Autistic surf in Key West – Event on Saturday explores therapeutic nature of the ocean

Autistic surf in Key West – Event on Saturday explores therapeutic nature of the ocean

Surfers for Autism is working small miracles everywhere it goes.

“There are many therapies for autism — cognitive, touch, equine. Not to sound crass, but we don’t care why surfing works. We just know that it does,” said Dave Rossman, the communications guru for the Surfers for Autism (SFA).

The group will be in Key West on Saturday, April 5 for its third annual Keys event at Higgs beach beginning at 9 a.m. And, no, the kids’ won’t be surfing per se, more like standup paddling with the help of a band of dedicated volunteers. While it may not mean much to the “normal” populace, its importance cannot be overstated for families that are coping with autism on a daily basis. Maryann Jackowski of Key West doesn’t count the first event she attended because both she and her son were too strung out.

“I think it was our first time in public after we got the diagnosis,” she said.

Still, there was something about the engagement that urged her to try again.

“Our first real event was in Flagler Beach,” she said, acknowledging that she was a complete, hot mess; she had questions, and her son was screaming, which is not uncommon for a child with autism.

“This gentleman that I met in the parking lot, who answered my questions, also took him out for his first surfing experience. And, I don’t know how to describe this, but my son just relaxed. And he had fun. And by the end of the day he was laughing, and before then he had been completely non-verbal,” Maryann said, emotion choking her voice. “He was screeching and whee-ing and clapping.”

Surfers for Autism, a non-profit, was born when a simple idea was presented to a small group of South Florida surfers by a member whose life and family have been touched by autism. The concept of introducing children on the autism spectrum to surfing took hold and the group began planning for the inaugural Deerfield Beach event in 2008. In 2014, there are 14 events planned.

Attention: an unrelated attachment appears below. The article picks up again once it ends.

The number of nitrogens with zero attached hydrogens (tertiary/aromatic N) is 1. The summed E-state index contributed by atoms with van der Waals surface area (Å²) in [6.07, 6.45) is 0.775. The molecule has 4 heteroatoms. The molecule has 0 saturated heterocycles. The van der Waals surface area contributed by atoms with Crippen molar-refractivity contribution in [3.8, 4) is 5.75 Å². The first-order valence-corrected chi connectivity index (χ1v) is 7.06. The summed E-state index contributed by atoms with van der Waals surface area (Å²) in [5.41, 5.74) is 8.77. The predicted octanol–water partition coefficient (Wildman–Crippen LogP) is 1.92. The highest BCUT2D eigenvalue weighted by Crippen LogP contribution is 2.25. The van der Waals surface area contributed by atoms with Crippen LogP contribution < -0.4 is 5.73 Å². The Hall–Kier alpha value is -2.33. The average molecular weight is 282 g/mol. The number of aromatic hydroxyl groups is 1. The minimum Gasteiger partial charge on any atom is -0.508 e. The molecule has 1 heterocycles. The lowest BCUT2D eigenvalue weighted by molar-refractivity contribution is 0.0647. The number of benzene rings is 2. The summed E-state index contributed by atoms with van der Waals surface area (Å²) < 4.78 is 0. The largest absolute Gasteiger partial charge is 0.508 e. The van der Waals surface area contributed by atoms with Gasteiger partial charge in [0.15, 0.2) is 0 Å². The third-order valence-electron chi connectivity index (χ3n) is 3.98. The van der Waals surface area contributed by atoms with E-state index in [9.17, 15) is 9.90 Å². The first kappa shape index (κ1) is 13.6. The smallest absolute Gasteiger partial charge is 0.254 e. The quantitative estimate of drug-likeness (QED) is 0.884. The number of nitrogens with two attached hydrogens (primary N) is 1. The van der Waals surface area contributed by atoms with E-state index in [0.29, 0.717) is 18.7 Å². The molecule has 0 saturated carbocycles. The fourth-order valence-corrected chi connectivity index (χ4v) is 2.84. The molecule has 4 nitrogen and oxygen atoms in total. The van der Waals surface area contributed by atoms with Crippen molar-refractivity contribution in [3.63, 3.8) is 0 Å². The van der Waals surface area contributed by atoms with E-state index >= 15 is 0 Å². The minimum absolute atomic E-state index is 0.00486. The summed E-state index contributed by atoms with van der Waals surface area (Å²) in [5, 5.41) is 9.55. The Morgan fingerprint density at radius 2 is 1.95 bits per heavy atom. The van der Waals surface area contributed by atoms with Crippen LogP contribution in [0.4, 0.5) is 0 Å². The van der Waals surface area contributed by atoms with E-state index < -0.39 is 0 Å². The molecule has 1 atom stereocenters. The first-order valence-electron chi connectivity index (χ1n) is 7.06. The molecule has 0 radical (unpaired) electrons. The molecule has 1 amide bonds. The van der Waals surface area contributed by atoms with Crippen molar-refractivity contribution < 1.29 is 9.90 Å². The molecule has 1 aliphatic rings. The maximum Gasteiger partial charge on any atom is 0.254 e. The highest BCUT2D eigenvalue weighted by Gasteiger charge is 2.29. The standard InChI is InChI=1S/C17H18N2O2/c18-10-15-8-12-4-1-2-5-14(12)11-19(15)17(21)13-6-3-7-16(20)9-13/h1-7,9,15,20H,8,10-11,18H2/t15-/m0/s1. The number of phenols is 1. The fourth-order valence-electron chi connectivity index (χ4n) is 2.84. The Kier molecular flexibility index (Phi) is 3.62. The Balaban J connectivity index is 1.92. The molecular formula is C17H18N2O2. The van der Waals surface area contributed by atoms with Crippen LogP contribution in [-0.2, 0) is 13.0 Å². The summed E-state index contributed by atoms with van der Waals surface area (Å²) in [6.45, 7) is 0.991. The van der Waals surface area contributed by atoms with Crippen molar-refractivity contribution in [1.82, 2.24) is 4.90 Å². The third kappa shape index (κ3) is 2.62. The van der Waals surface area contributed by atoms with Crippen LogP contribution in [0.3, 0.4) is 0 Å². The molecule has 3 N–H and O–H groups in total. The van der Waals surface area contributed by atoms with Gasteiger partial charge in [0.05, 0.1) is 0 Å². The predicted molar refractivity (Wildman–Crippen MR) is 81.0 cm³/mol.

The events are capped at 200 surfers, those with autism or other developmental delays, and already 100 have signed up for the Key West outing. The event is absolutely free for participants and involves an entire day’s worth of activity including music, games and food. Organizers have merchandise to sell to support Surfers for Autism.

“We need to raise money to get from beach to beach,” Rossman said, laughing. “But there’s a lot to do at our events. We just need good people to come on down and volunteer or just cheer.”

Those that have attended an SFA day say it’s a life changer for participants and spectators. Rossman, previously a journalist, chucked objectivity out the window – “it went bye-bye,” he said — and signed on to SFA as the communication specialist. He said it has a profound affect on participants, even after all the boards have been packed away.

“I’ve been approached by therapists and educators of people with autism that told me the kids are very calm for days after the event,” he said. “And it also gives the kids autonomy. The kids tell their parents, ‘Surf. Surf. I want to surf.’ And that they would initiate a conversation is really incredible.”

SFA changed Maryann’s life, too.

“I haven’t missed an event since,” she said, adding that it’s a welcoming feeling that embraces not only her autistic son, but also his brother and herself as a mom. The positive energy propelled her onto the water during her free time to “paddle for peace.” Eventually she was encouraged to enter a competition and now is a sponsored athlete making her way to places like Manhattan for a 26-mile standup paddleboard race.

“It’s so crazy. But it’s a direct result of attending that first Surfers for Autism event,” Maryann said. “Now every time I race, I try hard to place so that I can go up to the podium and talk about Surfers with Autism.”

 

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